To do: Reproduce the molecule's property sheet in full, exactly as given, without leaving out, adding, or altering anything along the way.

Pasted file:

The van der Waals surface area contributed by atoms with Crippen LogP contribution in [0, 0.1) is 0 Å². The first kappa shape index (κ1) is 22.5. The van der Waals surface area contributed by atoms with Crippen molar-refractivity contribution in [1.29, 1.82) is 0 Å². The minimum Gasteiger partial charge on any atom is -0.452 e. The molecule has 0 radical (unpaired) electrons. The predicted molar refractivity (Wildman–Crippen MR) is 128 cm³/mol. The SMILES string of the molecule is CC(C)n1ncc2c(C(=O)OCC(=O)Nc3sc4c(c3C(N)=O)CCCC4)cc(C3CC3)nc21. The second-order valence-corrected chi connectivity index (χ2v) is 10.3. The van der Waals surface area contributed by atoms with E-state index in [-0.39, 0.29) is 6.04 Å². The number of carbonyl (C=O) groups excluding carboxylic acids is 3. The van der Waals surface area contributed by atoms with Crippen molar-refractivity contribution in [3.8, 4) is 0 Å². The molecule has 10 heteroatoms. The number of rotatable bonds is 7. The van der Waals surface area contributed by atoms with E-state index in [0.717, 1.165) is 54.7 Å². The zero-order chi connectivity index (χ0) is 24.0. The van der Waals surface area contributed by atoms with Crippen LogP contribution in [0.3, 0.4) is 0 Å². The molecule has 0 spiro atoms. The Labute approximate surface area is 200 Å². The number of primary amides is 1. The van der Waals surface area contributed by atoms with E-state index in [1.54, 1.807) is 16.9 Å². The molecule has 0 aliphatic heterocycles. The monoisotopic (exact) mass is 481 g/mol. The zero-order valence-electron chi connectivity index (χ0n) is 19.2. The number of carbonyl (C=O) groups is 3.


The van der Waals surface area contributed by atoms with Crippen LogP contribution in [0, 0.1) is 0 Å². The first kappa shape index (κ1) is 22.5. The van der Waals surface area contributed by atoms with Crippen molar-refractivity contribution in [1.29, 1.82) is 0 Å². The minimum Gasteiger partial charge on any atom is -0.452 e. The molecule has 0 radical (unpaired) electrons. The predicted molar refractivity (Wildman–Crippen MR) is 128 cm³/mol. The SMILES string of the molecule is CC(C)n1ncc2c(C(=O)OCC(=O)Nc3sc4c(c3C(N)=O)CCCC4)cc(C3CC3)nc21. The second-order valence-corrected chi connectivity index (χ2v) is 10.3. The van der Waals surface area contributed by atoms with E-state index in [-0.39, 0.29) is 6.04 Å². The number of carbonyl (C=O) groups excluding carboxylic acids is 3. The van der Waals surface area contributed by atoms with Crippen molar-refractivity contribution in [3.8, 4) is 0 Å². The molecule has 10 heteroatoms. The number of rotatable bonds is 7. The van der Waals surface area contributed by atoms with E-state index in [0.717, 1.165) is 54.7 Å². The zero-order chi connectivity index (χ0) is 24.0. The van der Waals surface area contributed by atoms with Crippen LogP contribution in [0.3, 0.4) is 0 Å². The molecule has 0 spiro atoms. The Labute approximate surface area is 200 Å². The number of primary amides is 1. The van der Waals surface area contributed by atoms with E-state index in [1.54, 1.807) is 16.9 Å². The molecule has 0 aliphatic heterocycles. The monoisotopic (exact) mass is 481 g/mol. The zero-order valence-electron chi connectivity index (χ0n) is 19.2. The number of carbonyl (C=O) groups is 3.